Biden also said he will ramp up the availability of rapid diagnostic testing across the country. The Trump administration has substantially increased testing since the beginning of the outbreak, but some public health specialists say the administration should have invested more in testing. Proponents of more widespread testing say that it helps identify infectious people, who can then quarantine and cut off chains of transmission before they balloon into outbreaks.

In addition to testing, Biden said he is "building a corps of contact tracers who will track and curb this disease."

Contact tracing is the process whereby trained personnel contact people who have tested positive for the virus and identify others who might have been exposed and infected. It's long been used to contain infectious diseases like tuberculosis and sexually transmitted diseases, but it's never been implemented on the scale demanded by the pandemic.

World Health Organization officials have repeatedly called on countries to scale up their contact-tracing infrastructure along with the ability to test broadly for the coronavirus.

Infectious disease specialists from Johns Hopkins University and the Association of State and Territorial Health Officials proposed a plan in early April to ramp up a national test and trace effort. It would require a workforce of 100,000 people, the proposal said, and cost $3.6 billion.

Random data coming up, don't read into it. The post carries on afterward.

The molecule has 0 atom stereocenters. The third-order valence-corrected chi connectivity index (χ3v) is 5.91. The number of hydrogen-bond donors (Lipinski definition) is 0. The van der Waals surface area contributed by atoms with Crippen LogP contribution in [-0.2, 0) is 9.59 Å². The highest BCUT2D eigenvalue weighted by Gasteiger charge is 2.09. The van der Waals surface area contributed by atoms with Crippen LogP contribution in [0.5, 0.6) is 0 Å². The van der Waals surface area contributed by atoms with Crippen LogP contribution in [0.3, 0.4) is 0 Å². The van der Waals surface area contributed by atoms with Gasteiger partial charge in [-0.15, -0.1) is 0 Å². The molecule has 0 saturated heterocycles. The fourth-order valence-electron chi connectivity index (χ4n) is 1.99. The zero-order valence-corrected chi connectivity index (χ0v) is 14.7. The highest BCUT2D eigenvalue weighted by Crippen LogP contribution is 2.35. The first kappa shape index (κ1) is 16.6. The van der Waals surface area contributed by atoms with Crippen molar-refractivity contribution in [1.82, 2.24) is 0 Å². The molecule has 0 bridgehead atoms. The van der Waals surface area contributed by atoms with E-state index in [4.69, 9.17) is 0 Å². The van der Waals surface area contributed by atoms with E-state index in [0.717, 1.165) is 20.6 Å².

Biden also vowed to ramp up production of personal protective equipment such as medical gowns, masks and gloves, which help health workers avoid infection while treating Covid-19 patients. On the website for the president-elect's transition team, Biden says he plans to "fully use the Defense Production Act" to increase supply of PPE.

The DPA is a World War II-era law that allows the president to compel the private sector to manufacture equipment of national security importance. Trump invoked it earlier in the pandemic to manufacture equipment such as ventilators.

Biden's task force

Earlier Monday, Biden announced the members of his 12-person Covid-19 "advisory board." It includes prominent infectious disease specialists and global health experts. The panel is co-chaired by former Surgeon General Dr. Vivek Murthy, former Food and Drug Administration Commissioner Dr. David Kessler and Dr. Marcella Nunez-Smith of Yale University.

The board also includes Dr. Rick Bright, the vaccine expert and whistleblower who resigned his post with the Trump administration last month. Bright previously headed the powerful Biomedical Advanced Research and Development Authority before he was allegedly sidelined for pushing back on directives from the White House.

Another member of the panel, Dr. Michael Osterholm, director of the Center for Infectious Disease Research and Policy at the University of Minnesota, said Monday on CNBC's "Squawk Alley" just before Biden spoke that the country is "about to enter Covid hell."

"We have not even come close to the peak and, as such, our hospitals are now being overrun," Osterholm said. "The next three to four months are going to be, by far, the darkest of the pandemic."

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Dr. Michael Osterholm on joining President-elect Biden's coronavirus task force